Gayane Abrahamyan, a former legislator, has posited the notion that Russia could be employing diplomatic pressure tactics on Iran to obstruct the delivery process. The reiteration of this assertion across multiple sources underscores apprehensions regarding potential geopolitical influences on Armenia’s military modernization initiatives.

Despite the widespread propagation of Abrahamyan’s conjecture, its veracity remains unverified. When queried for commentary in February 2024, Mehdi Sobhani, Iran’s ambassador to Armenia, refrained from issuing a direct response. Instead, he underscored Iran’s commitment to bolstering Armenia’s defense capabilities and stressed the significance of maintaining a balanced power dynamic in the region to sustain peace. This indicates a probable inclination to support Armenia’s military enhancement efforts, albeit without directly addressing the matter of the Indian supply.

The situation is further muddled by insights from analyst Tatul Hakobyan, who asserted that a Russian entity initially committed to providing Pinaka launch vehicles [potentially part of India’s consignment] but subsequently withdrew. Allegations then arose of Iran stepping in. Despite these intricate circumstances, India’s resolve to fulfill its arms agreement with Armenia seems unwavering, as ongoing reports indicate continued weapon deliveries.

Modernization Initiative

Armenia’s defense apparatus is undergoing significant overhaul, particularly within its artillery divisions, necessitated by the potential loss of hundreds of artillery units during the 2020 Nagorno-Karabakh conflict. To rejuvenate and modernize its aging Soviet-era artillery arsenal, Armenia intends to replace a portion of its obsolete equipment with India’s domestically produced howitzers, primarily the Advanced Towed Artillery Gun System [ATAGS] and the Multi-terrain Artillery Gun [MArG] 155mm / 39 cal – BR.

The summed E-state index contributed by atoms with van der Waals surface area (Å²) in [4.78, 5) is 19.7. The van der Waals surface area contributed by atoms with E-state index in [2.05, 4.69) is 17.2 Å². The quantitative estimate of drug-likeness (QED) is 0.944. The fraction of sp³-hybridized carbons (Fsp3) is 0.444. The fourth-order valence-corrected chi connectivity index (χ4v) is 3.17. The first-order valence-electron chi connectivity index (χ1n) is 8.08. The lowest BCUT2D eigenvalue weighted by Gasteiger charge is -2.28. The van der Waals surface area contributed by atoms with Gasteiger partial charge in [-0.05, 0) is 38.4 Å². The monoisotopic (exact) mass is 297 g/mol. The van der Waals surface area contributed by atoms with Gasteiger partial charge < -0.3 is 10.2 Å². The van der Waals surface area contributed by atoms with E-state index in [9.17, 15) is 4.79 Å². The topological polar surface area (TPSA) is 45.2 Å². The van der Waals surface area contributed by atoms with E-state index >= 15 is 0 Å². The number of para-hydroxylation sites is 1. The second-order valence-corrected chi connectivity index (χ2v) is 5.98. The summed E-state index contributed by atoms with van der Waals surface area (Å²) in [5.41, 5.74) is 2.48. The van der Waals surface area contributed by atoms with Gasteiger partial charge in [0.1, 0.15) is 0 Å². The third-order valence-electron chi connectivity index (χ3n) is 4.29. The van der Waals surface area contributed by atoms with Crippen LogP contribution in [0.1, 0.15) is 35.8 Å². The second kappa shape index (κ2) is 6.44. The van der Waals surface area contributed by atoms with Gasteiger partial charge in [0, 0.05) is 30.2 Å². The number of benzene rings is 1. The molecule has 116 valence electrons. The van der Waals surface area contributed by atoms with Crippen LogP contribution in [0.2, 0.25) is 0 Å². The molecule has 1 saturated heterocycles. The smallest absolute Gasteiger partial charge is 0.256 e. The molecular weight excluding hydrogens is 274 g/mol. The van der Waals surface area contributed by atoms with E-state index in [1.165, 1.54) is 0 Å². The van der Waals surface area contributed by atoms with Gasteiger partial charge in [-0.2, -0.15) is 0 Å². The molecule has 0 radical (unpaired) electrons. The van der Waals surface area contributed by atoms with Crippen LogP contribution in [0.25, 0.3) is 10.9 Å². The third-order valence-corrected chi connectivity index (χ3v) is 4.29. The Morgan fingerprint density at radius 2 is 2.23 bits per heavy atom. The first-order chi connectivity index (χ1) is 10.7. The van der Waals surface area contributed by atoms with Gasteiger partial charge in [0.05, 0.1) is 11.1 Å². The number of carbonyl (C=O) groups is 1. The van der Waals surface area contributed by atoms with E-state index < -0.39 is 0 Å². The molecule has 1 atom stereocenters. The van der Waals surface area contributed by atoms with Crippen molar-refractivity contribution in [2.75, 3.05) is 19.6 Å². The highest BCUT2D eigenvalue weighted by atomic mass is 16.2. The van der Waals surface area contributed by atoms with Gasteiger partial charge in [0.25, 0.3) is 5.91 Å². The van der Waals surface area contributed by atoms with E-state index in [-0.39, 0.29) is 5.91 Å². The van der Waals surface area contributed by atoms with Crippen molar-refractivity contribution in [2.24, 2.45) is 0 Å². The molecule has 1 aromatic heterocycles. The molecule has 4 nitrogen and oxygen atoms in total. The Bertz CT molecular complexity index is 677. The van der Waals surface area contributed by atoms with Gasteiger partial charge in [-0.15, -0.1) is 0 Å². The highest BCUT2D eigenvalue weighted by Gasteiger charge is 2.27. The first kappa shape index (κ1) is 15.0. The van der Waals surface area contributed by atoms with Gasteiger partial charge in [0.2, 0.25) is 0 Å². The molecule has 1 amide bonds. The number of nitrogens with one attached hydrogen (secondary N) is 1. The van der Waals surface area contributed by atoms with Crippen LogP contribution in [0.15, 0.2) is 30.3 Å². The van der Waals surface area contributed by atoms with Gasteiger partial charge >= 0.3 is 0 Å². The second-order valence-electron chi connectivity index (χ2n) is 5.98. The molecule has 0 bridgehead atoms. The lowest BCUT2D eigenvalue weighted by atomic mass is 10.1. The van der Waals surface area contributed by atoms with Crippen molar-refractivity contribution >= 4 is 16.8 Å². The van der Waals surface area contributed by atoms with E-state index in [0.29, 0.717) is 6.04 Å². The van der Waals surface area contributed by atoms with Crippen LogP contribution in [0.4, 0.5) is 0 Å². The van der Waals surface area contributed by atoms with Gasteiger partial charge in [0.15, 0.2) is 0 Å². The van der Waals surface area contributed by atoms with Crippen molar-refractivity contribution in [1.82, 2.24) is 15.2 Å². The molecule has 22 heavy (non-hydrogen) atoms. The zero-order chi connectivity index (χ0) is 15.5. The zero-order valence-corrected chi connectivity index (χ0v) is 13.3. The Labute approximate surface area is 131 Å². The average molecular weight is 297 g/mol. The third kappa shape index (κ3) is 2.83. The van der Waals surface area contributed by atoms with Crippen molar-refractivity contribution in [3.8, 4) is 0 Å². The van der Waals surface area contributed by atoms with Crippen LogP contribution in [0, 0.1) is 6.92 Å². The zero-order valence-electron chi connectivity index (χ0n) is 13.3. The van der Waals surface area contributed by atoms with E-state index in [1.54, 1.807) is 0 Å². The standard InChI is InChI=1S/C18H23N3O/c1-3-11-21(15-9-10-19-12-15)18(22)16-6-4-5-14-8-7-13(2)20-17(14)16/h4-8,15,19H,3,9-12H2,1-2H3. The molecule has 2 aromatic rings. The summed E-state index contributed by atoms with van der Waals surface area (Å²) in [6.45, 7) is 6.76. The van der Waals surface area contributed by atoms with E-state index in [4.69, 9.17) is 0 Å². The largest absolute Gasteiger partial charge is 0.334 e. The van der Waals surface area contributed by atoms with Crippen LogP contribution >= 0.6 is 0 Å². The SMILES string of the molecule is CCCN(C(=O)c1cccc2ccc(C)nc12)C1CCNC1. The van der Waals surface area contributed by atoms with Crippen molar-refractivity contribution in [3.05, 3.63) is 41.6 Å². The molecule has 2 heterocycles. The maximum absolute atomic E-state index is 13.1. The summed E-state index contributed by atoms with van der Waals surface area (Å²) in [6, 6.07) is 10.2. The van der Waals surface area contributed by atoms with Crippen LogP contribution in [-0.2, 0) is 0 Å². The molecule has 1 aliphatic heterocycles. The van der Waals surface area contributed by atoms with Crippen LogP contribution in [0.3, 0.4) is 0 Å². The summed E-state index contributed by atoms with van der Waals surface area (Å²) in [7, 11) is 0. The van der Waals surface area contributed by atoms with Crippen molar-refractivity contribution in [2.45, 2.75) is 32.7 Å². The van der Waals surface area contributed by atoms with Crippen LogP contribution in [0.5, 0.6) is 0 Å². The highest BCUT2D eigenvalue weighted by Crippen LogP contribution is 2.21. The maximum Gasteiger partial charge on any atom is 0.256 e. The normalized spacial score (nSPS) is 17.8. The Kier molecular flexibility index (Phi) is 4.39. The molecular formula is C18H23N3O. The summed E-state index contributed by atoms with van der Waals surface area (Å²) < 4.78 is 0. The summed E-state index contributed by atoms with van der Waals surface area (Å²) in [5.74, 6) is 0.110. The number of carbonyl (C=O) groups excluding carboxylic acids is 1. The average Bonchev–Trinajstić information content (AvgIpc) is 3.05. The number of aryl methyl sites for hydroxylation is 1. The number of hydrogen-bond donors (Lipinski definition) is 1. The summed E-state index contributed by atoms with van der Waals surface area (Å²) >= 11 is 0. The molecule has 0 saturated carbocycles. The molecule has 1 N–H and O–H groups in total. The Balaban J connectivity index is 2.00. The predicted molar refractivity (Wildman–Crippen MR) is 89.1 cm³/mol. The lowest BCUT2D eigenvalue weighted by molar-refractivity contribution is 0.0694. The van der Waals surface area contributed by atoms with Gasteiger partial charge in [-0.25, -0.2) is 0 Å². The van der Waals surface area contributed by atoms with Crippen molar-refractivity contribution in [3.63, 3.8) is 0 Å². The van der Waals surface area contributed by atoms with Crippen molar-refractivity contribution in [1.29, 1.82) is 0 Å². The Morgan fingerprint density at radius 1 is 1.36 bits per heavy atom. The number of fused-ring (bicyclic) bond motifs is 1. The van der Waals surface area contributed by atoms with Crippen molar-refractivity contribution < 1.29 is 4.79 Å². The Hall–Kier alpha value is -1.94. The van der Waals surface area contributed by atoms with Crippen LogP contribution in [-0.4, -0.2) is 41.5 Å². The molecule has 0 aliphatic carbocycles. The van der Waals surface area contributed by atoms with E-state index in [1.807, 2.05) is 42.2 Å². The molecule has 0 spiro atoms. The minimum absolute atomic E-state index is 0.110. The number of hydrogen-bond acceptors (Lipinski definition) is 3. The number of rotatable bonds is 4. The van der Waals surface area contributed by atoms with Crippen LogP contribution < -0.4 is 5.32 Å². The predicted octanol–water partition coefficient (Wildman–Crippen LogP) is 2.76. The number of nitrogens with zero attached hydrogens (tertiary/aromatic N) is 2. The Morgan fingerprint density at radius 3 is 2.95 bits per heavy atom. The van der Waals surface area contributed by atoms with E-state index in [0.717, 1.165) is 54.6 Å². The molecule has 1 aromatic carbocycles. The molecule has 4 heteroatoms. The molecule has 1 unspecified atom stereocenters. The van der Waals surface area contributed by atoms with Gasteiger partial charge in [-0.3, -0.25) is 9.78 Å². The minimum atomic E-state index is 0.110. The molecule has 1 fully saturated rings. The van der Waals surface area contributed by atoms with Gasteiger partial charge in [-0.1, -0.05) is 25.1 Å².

Traditionally reliant on Soviet and Russian-manufactured towed D-20 and D-30 howitzers, as well as self-propelled Akatsiya and Gvozdika variants, Armenia faced the loss of an estimated 279 such artillery pieces during the 2020 conflict, precipitating an urgent need for upgrade. The ATAGS is perceived as a contemporary solution, designed to succeed the FH77B howitzers previously utilized by India. Offering a modern alternative to traditional towed artillery systems, ATAGS is poised to enhance Armenia’s artillery capabilities significantly.

The MArG presents a distinctive asset offering tailored advantages to Armenia. Mounted on a 4×4 wheeled chassis, its exceptional maneuverability stands out as indispensable for traversing Armenia’s rugged mountainous landscapes—a capability typically lacking in conventional towed artillery systems. Despite the Indian Army’s plan to acquire 307 ATAGS units, Armenia stands as the sole publicly announced purchaser of this artillery system. In a significant move to bolster its artillery capabilities, Armenia reportedly inked contracts in 2023 to secure 72 MArG units and 84 ATAGS units.